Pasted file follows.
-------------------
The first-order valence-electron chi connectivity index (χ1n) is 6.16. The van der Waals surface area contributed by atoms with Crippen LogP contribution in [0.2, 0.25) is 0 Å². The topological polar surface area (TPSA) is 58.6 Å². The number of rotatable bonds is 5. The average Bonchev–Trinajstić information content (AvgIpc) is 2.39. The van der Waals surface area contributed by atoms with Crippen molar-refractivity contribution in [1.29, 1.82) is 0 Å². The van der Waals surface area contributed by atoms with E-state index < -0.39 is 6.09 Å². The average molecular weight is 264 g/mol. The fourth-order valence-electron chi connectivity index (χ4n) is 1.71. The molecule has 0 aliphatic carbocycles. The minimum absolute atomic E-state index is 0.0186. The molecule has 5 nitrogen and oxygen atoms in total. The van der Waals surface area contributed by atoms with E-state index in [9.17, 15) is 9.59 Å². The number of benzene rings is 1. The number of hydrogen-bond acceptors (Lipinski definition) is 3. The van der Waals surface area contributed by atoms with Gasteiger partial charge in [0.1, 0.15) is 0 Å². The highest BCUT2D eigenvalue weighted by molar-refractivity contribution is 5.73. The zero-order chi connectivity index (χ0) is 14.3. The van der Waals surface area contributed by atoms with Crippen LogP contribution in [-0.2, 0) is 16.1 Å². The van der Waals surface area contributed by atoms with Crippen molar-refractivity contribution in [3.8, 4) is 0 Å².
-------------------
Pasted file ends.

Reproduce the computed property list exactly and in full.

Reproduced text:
The first-order valence-electron chi connectivity index (χ1n) is 6.16. The van der Waals surface area contributed by atoms with Crippen LogP contribution in [0.2, 0.25) is 0 Å². The topological polar surface area (TPSA) is 58.6 Å². The number of rotatable bonds is 5. The average Bonchev–Trinajstić information content (AvgIpc) is 2.39. The van der Waals surface area contributed by atoms with Crippen molar-refractivity contribution in [1.29, 1.82) is 0 Å². The van der Waals surface area contributed by atoms with E-state index < -0.39 is 6.09 Å². The average molecular weight is 264 g/mol. The fourth-order valence-electron chi connectivity index (χ4n) is 1.71. The molecule has 0 aliphatic carbocycles. The minimum absolute atomic E-state index is 0.0186. The molecule has 5 nitrogen and oxygen atoms in total. The van der Waals surface area contributed by atoms with E-state index in [9.17, 15) is 9.59 Å². The number of benzene rings is 1. The number of hydrogen-bond acceptors (Lipinski definition) is 3. The van der Waals surface area contributed by atoms with Gasteiger partial charge in [0.1, 0.15) is 0 Å². The highest BCUT2D eigenvalue weighted by molar-refractivity contribution is 5.73. The zero-order chi connectivity index (χ0) is 14.3. The van der Waals surface area contributed by atoms with Crippen LogP contribution in [-0.2, 0) is 16.1 Å². The van der Waals surface area contributed by atoms with Crippen molar-refractivity contribution in [3.8, 4) is 0 Å².